It turns out that Russian citizens want a great deal. On the one hand, they want the achievements of the Yeltsin era preserved (freedom of choice in education, employment, travel abroad, and an abundance of consumer goods). On the other hand, voters are evidently nostalgic for erstwhile impressions of a strong nation, and a strong political regime which all its opponents have to reckon with.

But these attitudes are not at all bloodthirsty. Moskovskii Komsomolets observer Alexander Budberg explains: “Citizens don’t want to see people being jailed en masse, or any barbaric behavior. Still, they do want the oligarchs to be brought into line, since they’ve seen that if this isn’t done, the whole nation might be lost.”

What’s more, Russian citizens are deeply disturbed about the gulf between rich and poor, “which it has become acceptable to display.”

Finally, what the majority of citizens want most is a peaceful life without any shake-ups. “Being able to make plans for the future. Everyone really wants to make money and enjoy the money they make. They don’t want to keep expecting sudden misfortunes to take them unawares.”

In short, says Moskovskii Komsomolets, consumer society values have finally triumphed in Russia.

Moskovskii Komsomolets comments that it’s not surprising to note that the roof collapse at the Transvaal water park shocked the public much more than the Moscow subway bombing: “After all, terrorism has already become an accustomed, unavoidable evil. But a roof collapse – that’s an unexpected tragedy, and the thought that such things can happen is disturbing.”

According to Alexander Budberg, Putin is ideally suited to the aspirations of a society where the main ambition is to change the quality of life.

Moskovskii Komsomolets explains: “Thus, we can state that until the majority of people sense some changes for the better, in terms of their own wallets, the demands people make of the regime will remain unaltered. Neither will any new demands be made of the president. The rise of different, truly popular, leaders will only become inevitable when the era of survival and ‘everyone’s initial accumulation of capital’ approaches its end.”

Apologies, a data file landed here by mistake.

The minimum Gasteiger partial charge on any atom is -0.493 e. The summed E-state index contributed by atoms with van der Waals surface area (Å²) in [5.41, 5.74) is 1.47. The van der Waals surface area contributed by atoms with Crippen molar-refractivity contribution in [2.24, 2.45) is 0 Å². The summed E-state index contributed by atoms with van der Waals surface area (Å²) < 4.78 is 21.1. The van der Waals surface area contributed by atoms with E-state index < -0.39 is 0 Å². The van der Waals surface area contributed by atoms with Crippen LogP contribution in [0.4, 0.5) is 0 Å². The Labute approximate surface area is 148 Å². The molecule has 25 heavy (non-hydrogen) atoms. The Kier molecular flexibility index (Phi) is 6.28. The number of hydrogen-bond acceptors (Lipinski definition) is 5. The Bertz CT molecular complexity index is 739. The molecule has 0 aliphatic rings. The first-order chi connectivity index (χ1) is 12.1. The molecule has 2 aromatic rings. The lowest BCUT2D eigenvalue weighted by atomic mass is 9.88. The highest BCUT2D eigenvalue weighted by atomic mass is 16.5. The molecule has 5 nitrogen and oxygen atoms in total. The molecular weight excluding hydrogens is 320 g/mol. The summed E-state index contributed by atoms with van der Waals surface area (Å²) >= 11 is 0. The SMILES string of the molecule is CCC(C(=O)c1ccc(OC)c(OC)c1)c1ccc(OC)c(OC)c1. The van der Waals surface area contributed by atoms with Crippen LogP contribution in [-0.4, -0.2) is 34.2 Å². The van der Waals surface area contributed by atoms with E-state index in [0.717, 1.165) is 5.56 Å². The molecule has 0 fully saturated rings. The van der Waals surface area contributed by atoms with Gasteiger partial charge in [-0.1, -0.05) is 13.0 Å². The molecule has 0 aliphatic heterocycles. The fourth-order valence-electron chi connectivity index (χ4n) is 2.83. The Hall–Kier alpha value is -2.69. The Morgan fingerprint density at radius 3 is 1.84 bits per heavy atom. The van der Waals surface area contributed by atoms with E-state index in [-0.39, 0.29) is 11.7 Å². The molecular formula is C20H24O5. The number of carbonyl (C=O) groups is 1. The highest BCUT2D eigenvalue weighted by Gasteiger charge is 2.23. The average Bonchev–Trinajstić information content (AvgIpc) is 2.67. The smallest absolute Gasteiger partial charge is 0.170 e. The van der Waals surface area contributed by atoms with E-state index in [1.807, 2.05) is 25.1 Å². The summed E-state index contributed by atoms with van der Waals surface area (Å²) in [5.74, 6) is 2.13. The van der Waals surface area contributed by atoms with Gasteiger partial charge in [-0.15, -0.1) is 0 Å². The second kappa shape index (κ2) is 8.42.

Then again, Moskovskii Komsomolets does not deny the possibility that many voters might be prepared to support leaders who are really prepared to talk seriously about the problems that really concern the public: the state of affairs in the military, the condition of the police force, the state’s observance of its own laws, and so on.

Similarly, some popularity could be gained by a political party with some independent political ideas, or at least a less servile party than United Russia. Moskovskii Komsomolets notes: “Romantic as this may sound, honesty and principles might actually get results.”

However, says Moskovskii Komsomolets, in order for that to happen, voters need to be sure of some things: “That the politician in question is not accepting money from someone. That the politican is not attacking the regime simply in order to play out somebody else’s script.” According to Moskovskii Komsomolets, none of Putin’s rival candidates meet these criteria at present.

And the results of this election, says Moskovskii Komsomolets, might only confirm once again that Russia simply doesn’t have any politicians besides Putin: “There are some people who are accustomed to considering themselves politicians. But essentially, that is no longer the case.” Putin, and those he chooses for his allies, have conclusively become “Russia’s main and only stake.”